Ever had to defend your parenting with "it worked with the other one!"? I have this issue every year at Daylight Savings Change. Because Lizzy is a bad sleeper anyway, and this just makes it worse. And while hubby is - reluctantly - willing to help, she's not willing to deal with anyone but The Momma.
I am a huge fan of Elizabeth Pantley, and in fact, when I was a single parent to Abby, we were a test family for more than one of her books. They worked perfectly for Abby, aside from Abby's apparent need to Cry It Out about quarterly. I could be doing everything right, but she'd still need to just cry at bedtime about once every three or four months when she was a toddler. I could live with that.
Lizzy is another story. A large part of Lizzy's problems with sleeping are because when she was little, she didn't have a quiet space, or a full-size crib we could reasonably expect her to stay in, so we put her in a Big Girl Bed earlier than we should have. At least with Abby, I had a way to keep her in bed (aside from Dire Threats of Doom); she could not climb out until she was over two. The other part of Lizzy's problem with sleeping is sheer personality. When Abby was having trouble, she was still a baby; she was fifteen months old and her father and I had just separated and there were actual reasons one could point to.
Lizzy's just stubborn, over-curious, and sure she will miss something if she (gasp!) sleeps. She also has a mild form of a sleep disorder. When it first occurred, we thought it was some sort of seizure activity; she'd get up and she'd go through the motions of things like breakfast and cooperating with getting dressed (she was only about a year and a half at the time - and already in a Big Girl Bed), but she didn't seem there. She'd shake violently too - the sort of shaking that is reminiscent of a surgical patient coming out of anesthesia - which is what caused us to suspect seizure. We took her to her pediatrician, who said he thought it wasn't a big problem, and who assisted in figuring out the pattern of when it happened; it was only when she had either had a nightmare the previous evening, or when she was suddenly awakened by someone else.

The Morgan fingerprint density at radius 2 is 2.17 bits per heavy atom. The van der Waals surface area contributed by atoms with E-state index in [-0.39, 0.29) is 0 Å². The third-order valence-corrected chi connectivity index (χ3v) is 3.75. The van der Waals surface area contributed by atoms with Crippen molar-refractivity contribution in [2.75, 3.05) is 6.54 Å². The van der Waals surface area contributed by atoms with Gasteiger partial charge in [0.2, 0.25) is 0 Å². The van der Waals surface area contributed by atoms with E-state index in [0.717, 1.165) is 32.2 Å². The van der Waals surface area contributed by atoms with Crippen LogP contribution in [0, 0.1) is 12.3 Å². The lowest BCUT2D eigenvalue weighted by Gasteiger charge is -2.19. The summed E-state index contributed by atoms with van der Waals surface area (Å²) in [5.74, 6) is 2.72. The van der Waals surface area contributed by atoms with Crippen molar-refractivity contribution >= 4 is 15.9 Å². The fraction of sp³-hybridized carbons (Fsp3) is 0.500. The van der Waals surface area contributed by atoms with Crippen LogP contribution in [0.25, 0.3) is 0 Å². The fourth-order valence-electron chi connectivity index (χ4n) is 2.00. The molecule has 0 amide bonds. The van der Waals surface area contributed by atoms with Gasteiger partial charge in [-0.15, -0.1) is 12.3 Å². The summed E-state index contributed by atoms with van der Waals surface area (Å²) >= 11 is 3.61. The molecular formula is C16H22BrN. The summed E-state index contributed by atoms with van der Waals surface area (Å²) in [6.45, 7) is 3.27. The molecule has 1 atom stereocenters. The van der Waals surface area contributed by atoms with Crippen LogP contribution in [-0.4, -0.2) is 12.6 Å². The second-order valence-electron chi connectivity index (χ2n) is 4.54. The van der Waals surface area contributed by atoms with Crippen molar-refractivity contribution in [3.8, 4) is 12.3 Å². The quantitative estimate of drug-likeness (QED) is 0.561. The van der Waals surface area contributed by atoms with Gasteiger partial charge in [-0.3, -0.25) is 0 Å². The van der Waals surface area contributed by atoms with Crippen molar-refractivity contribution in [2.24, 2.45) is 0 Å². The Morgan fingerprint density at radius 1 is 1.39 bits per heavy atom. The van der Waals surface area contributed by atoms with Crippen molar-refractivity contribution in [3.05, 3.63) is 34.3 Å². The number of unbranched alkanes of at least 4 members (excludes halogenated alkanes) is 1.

He referred us to the pediatric neurologist at Children's Hospital, with whom we did a phone consult. She reassured me greatly; this is not some form of epilepsy. It's actually sleepwalking behavior; she is not truly awake when it happens. As she was prone to night terrors as an infant and young toddler (night terrors being essentially the same thing as sleepwalking in the very young), this made perfect sense to me. And (as with me as a child) it only occurs when she is extra super duper tired.
But it doesn't make life any easier on nights like tonight. When she - vehemently - declined her nap and is so overtired that the bags under her eyes have bags under them and she still will not sleep. And when we have done the Spring Forward thing so she's short an hour on top of that. It does not enhance her behavior either. Or her mother's mood.